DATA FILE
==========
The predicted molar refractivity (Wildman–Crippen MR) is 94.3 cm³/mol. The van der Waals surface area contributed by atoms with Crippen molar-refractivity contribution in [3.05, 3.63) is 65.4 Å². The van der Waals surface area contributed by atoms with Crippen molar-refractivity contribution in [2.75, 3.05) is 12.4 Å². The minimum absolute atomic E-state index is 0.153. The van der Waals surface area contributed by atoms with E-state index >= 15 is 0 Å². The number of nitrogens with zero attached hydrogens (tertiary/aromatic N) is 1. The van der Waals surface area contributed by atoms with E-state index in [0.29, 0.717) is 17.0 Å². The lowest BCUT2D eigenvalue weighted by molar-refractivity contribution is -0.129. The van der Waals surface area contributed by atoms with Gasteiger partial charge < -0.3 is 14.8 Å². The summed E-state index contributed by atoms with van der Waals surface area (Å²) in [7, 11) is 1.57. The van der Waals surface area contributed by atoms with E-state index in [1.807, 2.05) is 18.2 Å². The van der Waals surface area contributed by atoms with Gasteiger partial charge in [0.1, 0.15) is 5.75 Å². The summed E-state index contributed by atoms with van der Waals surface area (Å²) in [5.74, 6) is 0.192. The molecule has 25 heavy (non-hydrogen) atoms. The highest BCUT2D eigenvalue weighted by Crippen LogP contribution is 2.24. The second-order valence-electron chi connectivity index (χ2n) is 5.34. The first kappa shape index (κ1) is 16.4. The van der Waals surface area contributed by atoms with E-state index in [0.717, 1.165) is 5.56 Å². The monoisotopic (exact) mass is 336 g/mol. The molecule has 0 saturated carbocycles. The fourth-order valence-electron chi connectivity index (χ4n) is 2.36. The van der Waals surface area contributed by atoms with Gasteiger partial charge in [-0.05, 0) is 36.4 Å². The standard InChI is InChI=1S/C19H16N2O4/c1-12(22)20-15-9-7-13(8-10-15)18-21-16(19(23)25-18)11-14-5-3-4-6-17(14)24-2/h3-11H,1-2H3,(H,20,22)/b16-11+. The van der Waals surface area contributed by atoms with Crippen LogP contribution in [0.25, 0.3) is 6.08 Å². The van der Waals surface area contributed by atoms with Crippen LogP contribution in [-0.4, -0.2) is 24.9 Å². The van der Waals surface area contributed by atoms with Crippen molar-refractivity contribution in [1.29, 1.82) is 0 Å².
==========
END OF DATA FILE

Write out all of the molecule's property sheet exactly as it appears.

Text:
The predicted molar refractivity (Wildman–Crippen MR) is 94.3 cm³/mol. The van der Waals surface area contributed by atoms with Crippen molar-refractivity contribution in [3.05, 3.63) is 65.4 Å². The van der Waals surface area contributed by atoms with Crippen molar-refractivity contribution in [2.75, 3.05) is 12.4 Å². The minimum absolute atomic E-state index is 0.153. The van der Waals surface area contributed by atoms with E-state index >= 15 is 0 Å². The number of nitrogens with zero attached hydrogens (tertiary/aromatic N) is 1. The van der Waals surface area contributed by atoms with E-state index in [0.29, 0.717) is 17.0 Å². The lowest BCUT2D eigenvalue weighted by molar-refractivity contribution is -0.129. The van der Waals surface area contributed by atoms with Gasteiger partial charge < -0.3 is 14.8 Å². The summed E-state index contributed by atoms with van der Waals surface area (Å²) in [7, 11) is 1.57. The van der Waals surface area contributed by atoms with E-state index in [1.807, 2.05) is 18.2 Å². The van der Waals surface area contributed by atoms with Gasteiger partial charge in [0.1, 0.15) is 5.75 Å². The summed E-state index contributed by atoms with van der Waals surface area (Å²) in [5.74, 6) is 0.192. The molecule has 25 heavy (non-hydrogen) atoms. The highest BCUT2D eigenvalue weighted by Crippen LogP contribution is 2.24. The second-order valence-electron chi connectivity index (χ2n) is 5.34. The first kappa shape index (κ1) is 16.4. The van der Waals surface area contributed by atoms with E-state index in [0.717, 1.165) is 5.56 Å². The monoisotopic (exact) mass is 336 g/mol. The molecule has 0 saturated carbocycles. The fourth-order valence-electron chi connectivity index (χ4n) is 2.36. The van der Waals surface area contributed by atoms with Gasteiger partial charge in [-0.05, 0) is 36.4 Å². The standard InChI is InChI=1S/C19H16N2O4/c1-12(22)20-15-9-7-13(8-10-15)18-21-16(19(23)25-18)11-14-5-3-4-6-17(14)24-2/h3-11H,1-2H3,(H,20,22)/b16-11+. The van der Waals surface area contributed by atoms with Crippen LogP contribution in [0.25, 0.3) is 6.08 Å². The van der Waals surface area contributed by atoms with Crippen LogP contribution in [-0.4, -0.2) is 24.9 Å². The van der Waals surface area contributed by atoms with Crippen molar-refractivity contribution in [1.29, 1.82) is 0 Å².